3
$\begingroup$

In theory of free scalar field $$ S = \int d^2x \;\partial_\mu \phi \partial^\mu \phi $$ $$ \langle \phi(z) \phi(w)\rangle \propto \ln(z-w) $$

Exist family of energy-momentum tensors (new term correspond to non-minimal coupling to gravity $\alpha R \phi^2$, example with linear coupling $R\phi$): $$ T_{\mu\nu} = \partial_\mu \phi \partial_\nu \phi + \alpha (\partial_\mu\partial_\nu - \eta_{\mu\nu}\Box) \phi^2 $$ Obviously $\partial^\mu T_{\mu\nu} = 0$, but $T_\mu^\mu \neq 0$ if $\alpha \neq 0$. And $$ T = T_{zz} =\partial_z \phi \partial_z \phi + \alpha (\partial_z\partial_z)\phi^2 = (1+2\alpha)\partial_z \phi \partial_z \phi + 2\alpha \phi \partial_z^2\phi $$

So this shift will affect standard OPE: $$ T(z)T(w) = \frac{1/2}{(z-w)^4} + \frac{2T(w)}{(z-w)^2} + \frac{\partial T(w)}{(z-w)} + \dots $$

To (I'm interested only in first term): $$ T(z)T(w) = \frac{1/2 (1+6\alpha+10\alpha^2)}{(z-w)^4} + \frac{-1/2 \ln(z-w)}{(z-w)^4} + \frac{2T(w)}{(z-w)^2} (1+??) + \frac{\partial T(w)}{(z-w)}(1+??) + \dots $$

And if one choose for example $\alpha = 1$, one obtain central charge $c = 17$ for free scalar field.. What about ln term in OPE?

Could someone to clarify and interpretate this confusion? Why we say that $c=1$ for free scalar filed?

$\endgroup$
5
$\begingroup$

The free scalar field can have any complex central charge, due to the linear modification of the energy-momentum tensor that you mention. The case $c=1$ is a bit special, in particular it allows compactification with an arbitrary radius, while for general $c$ the radius is quantized. See Section 4.1 of my review article for more details: https://arxiv.org/abs/1406.4290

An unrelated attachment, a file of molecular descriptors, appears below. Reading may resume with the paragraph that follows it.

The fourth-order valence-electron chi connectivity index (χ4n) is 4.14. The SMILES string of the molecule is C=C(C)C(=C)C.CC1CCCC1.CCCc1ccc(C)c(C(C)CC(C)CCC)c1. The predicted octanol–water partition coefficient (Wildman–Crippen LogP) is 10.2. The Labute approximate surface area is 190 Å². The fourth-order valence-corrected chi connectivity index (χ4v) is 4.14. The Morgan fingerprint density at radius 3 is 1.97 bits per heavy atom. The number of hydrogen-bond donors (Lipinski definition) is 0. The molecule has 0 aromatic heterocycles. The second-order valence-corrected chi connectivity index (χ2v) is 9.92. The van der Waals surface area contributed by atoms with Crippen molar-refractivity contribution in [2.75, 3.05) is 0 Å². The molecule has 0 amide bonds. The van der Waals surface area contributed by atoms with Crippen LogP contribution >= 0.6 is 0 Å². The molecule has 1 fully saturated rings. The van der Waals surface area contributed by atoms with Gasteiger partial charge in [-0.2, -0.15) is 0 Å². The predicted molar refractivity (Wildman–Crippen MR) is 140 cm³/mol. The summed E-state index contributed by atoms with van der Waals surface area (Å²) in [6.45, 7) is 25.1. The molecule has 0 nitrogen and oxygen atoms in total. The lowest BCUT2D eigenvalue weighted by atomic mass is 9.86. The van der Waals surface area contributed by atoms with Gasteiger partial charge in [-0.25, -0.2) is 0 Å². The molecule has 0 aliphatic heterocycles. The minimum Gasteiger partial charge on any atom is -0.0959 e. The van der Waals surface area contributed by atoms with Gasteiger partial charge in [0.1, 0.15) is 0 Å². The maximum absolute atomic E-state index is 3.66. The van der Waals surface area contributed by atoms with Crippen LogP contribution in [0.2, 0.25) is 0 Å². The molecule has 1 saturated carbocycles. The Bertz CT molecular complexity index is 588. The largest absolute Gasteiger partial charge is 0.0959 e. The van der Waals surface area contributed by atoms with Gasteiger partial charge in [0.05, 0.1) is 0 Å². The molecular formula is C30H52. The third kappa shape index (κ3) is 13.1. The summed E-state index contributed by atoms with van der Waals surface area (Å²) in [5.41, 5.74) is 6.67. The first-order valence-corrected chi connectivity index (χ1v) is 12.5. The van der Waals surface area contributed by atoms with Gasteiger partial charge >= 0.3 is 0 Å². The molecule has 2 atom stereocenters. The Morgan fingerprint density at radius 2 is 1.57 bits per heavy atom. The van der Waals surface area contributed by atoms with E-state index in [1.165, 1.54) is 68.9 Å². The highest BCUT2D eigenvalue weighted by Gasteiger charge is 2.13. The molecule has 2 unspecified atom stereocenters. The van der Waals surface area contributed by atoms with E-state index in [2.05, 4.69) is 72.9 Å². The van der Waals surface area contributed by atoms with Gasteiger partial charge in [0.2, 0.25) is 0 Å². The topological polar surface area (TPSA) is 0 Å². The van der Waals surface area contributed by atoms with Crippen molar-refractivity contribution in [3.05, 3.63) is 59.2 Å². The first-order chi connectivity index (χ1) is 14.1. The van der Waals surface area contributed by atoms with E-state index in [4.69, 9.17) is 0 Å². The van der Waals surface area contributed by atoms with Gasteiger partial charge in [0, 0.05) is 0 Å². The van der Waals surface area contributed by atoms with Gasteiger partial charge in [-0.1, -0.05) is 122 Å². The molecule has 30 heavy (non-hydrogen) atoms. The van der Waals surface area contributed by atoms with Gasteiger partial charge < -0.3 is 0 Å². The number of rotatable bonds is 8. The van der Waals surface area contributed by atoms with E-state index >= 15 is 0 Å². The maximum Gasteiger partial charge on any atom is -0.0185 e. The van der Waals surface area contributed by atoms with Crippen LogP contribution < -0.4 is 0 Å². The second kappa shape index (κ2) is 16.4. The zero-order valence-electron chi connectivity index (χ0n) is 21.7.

In the context of string theory, the free scalar with $c\neq 1$ is sometimes called the linear dilaton theory.

$\endgroup$
2
  • $\begingroup$ Thank you! Could you refer to concrete equations? $\endgroup$
    – Nikita
    Feb 10 '20 at 8:36
  • 1
    $\begingroup$ The tensor $T$ is given in (4.1.2). The extra term is linear. You use a quadratic extra term, which cannot be written in terms of the current $J=\partial \phi$ and its derivatives. Presumably this is why you get the $\ln$ term, which apparently breaks conformal symmetry, since your $TT$ OPE does not agree with the standard $TT$ OPE (2.2.10). Using the linear extra term, the central charge is given in terms of the coefficient $Q$ by (2.2.20). $\endgroup$ Feb 10 '20 at 20:27

Your Answer

By clicking “Post Your Answer”, you agree to our terms of service, privacy policy and cookie policy

Not the answer you're looking for? Browse other questions tagged or ask your own question.